In some situations, dental decay may be too extensive, and the tooth is beyond saving. In such a situation, immediate removal is advised, as an untreated decayed tooth can trigger further abscess and space infections.

The missing tooth or teeth can be later replaced with the help of dental implants or removal prostheses;

Find more informations  on various dental prostheses types and which you should consider for yourself.


Dental cavities are one of the most common diseases in human beings. The high sugar-containing diet and poor oral hygiene practices are important factors contributing to this dental disease. Dentists prevent tooth decay by advocating good oral hygiene, altering diets and suggesting regular dental check-ups. Fluoride treatments in the form of varnishes and gels help prevent dental cavities in children and adults and even reverse early signs of dental decay.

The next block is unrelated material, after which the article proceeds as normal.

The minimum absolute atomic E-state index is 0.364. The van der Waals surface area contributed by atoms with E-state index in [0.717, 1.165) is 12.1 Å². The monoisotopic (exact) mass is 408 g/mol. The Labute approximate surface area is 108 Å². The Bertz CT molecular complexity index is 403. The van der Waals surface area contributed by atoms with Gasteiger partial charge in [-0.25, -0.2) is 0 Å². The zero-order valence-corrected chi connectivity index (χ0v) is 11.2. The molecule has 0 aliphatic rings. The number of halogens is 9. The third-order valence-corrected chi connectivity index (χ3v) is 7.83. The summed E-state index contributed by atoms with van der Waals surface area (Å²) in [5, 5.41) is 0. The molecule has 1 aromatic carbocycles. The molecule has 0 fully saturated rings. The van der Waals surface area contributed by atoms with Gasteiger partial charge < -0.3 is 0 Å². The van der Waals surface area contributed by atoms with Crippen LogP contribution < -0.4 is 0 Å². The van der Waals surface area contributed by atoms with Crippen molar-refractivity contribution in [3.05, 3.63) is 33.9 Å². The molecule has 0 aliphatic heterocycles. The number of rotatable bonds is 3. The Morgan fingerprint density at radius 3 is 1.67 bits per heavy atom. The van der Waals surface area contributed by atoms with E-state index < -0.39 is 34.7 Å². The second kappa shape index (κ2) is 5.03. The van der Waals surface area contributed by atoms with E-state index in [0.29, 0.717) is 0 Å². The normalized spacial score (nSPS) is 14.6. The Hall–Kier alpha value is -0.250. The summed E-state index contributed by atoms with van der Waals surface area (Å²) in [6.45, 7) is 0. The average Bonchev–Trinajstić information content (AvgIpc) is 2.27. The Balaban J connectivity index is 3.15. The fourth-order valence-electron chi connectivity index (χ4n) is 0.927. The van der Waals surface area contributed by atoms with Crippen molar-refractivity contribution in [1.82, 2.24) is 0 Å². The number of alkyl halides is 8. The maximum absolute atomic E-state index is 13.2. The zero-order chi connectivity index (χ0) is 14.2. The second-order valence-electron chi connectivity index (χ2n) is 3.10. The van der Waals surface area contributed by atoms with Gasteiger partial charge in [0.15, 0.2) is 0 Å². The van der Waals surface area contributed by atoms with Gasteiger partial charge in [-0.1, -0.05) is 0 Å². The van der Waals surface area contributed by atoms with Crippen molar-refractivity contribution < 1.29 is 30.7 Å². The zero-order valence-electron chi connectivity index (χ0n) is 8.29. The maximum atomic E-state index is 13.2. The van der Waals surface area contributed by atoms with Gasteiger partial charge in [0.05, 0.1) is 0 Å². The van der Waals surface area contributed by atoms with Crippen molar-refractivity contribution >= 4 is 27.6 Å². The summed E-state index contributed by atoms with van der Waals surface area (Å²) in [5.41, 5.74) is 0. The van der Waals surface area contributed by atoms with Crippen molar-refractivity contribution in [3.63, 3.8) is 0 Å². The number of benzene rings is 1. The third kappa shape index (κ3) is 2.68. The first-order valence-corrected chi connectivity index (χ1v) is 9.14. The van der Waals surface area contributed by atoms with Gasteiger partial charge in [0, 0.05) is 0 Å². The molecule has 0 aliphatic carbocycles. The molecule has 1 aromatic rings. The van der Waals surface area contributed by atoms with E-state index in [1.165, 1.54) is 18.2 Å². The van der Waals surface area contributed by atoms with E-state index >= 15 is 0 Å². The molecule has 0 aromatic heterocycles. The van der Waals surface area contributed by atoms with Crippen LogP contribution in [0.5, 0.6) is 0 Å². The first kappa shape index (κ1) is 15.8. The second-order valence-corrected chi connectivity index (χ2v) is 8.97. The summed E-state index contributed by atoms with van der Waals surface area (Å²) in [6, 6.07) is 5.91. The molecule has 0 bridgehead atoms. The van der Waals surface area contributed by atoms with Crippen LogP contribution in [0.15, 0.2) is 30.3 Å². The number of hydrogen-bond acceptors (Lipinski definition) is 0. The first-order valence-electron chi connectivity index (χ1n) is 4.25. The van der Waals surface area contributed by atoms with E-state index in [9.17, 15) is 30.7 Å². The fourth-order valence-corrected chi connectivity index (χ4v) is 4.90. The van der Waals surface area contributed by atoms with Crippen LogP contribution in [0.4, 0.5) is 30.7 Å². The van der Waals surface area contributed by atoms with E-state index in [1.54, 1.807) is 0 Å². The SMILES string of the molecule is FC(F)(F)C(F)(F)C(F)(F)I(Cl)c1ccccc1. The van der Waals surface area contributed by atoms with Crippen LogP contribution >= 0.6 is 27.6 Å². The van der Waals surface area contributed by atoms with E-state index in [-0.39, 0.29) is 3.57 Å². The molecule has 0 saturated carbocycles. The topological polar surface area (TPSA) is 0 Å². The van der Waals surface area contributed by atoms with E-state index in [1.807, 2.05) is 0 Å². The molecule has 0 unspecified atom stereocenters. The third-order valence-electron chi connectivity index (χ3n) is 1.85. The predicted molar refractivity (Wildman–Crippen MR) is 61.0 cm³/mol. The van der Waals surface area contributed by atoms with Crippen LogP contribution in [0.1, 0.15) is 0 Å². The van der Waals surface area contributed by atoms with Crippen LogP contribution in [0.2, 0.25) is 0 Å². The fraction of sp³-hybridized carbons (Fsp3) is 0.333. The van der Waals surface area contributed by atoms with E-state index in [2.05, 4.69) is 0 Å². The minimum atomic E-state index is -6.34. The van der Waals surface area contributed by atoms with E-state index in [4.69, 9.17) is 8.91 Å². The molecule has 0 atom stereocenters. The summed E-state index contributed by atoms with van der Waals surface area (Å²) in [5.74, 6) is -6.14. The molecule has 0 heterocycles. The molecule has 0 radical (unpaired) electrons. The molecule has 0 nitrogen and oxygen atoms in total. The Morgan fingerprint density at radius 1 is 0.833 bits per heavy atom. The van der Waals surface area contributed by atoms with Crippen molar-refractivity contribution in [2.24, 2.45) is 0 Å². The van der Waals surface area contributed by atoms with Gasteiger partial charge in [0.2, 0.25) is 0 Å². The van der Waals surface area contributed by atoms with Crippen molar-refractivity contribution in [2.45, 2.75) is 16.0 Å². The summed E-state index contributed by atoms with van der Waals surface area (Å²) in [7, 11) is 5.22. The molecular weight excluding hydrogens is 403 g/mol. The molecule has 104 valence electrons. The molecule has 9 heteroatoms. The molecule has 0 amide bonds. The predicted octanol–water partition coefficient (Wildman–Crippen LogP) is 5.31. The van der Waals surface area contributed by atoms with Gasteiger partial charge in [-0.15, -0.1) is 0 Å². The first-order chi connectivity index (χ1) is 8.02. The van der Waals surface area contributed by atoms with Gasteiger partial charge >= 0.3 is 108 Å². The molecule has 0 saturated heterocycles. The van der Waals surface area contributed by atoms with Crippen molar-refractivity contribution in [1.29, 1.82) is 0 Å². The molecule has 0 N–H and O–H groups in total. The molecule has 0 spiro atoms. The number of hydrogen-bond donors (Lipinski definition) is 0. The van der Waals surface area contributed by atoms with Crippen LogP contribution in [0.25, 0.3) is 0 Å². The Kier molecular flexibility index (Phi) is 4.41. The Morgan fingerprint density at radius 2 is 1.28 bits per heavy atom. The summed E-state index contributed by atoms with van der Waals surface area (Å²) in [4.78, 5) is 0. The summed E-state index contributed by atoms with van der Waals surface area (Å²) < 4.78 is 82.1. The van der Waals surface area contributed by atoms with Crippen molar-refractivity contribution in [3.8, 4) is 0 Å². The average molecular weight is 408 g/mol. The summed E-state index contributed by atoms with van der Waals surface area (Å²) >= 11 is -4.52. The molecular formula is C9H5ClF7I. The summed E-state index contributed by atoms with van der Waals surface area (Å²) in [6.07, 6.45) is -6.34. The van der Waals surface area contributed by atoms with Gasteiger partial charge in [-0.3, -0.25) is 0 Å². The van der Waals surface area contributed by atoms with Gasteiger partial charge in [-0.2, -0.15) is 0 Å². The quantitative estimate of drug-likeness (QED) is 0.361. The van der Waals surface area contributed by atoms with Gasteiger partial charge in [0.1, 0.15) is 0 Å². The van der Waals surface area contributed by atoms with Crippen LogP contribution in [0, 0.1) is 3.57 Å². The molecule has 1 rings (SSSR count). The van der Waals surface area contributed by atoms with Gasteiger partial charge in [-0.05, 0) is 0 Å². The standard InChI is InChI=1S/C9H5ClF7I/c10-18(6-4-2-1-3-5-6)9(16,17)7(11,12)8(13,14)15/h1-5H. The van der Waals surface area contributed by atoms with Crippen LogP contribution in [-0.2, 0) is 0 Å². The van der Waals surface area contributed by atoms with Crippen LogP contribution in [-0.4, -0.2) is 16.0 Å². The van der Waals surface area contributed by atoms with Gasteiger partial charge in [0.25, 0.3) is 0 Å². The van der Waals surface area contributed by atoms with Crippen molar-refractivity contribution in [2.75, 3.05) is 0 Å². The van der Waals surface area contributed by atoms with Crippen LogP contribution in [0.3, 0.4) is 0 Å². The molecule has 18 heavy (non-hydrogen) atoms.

Prevention remains the best treatment for dental cavities.

*Special thanks to our artist Dumitru Leahu who shares the same passion as us. Feel free to appreciate his work @truedentalstories

We hope this article provided you with the needed insights how to prevent tooth cavities formation. If you have not yet received an answer to your questions, do not hesitate to ask us any question in the section below, we will answer as soon as possible. If you find this article useful, we invite you to leave us a comment in the comments section.

An ilustration of a signature of Dr. TALPA, author of the site and the blog posts writer. The purpose of this illustration is to authenticate the content of this blog post; the reader can be sure that the information is well researched and is written by a doctor


Tags :
Conservative Dentistry,Preventive Dentistry,Restaurative Dentistry
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Dr. Viorel TALPA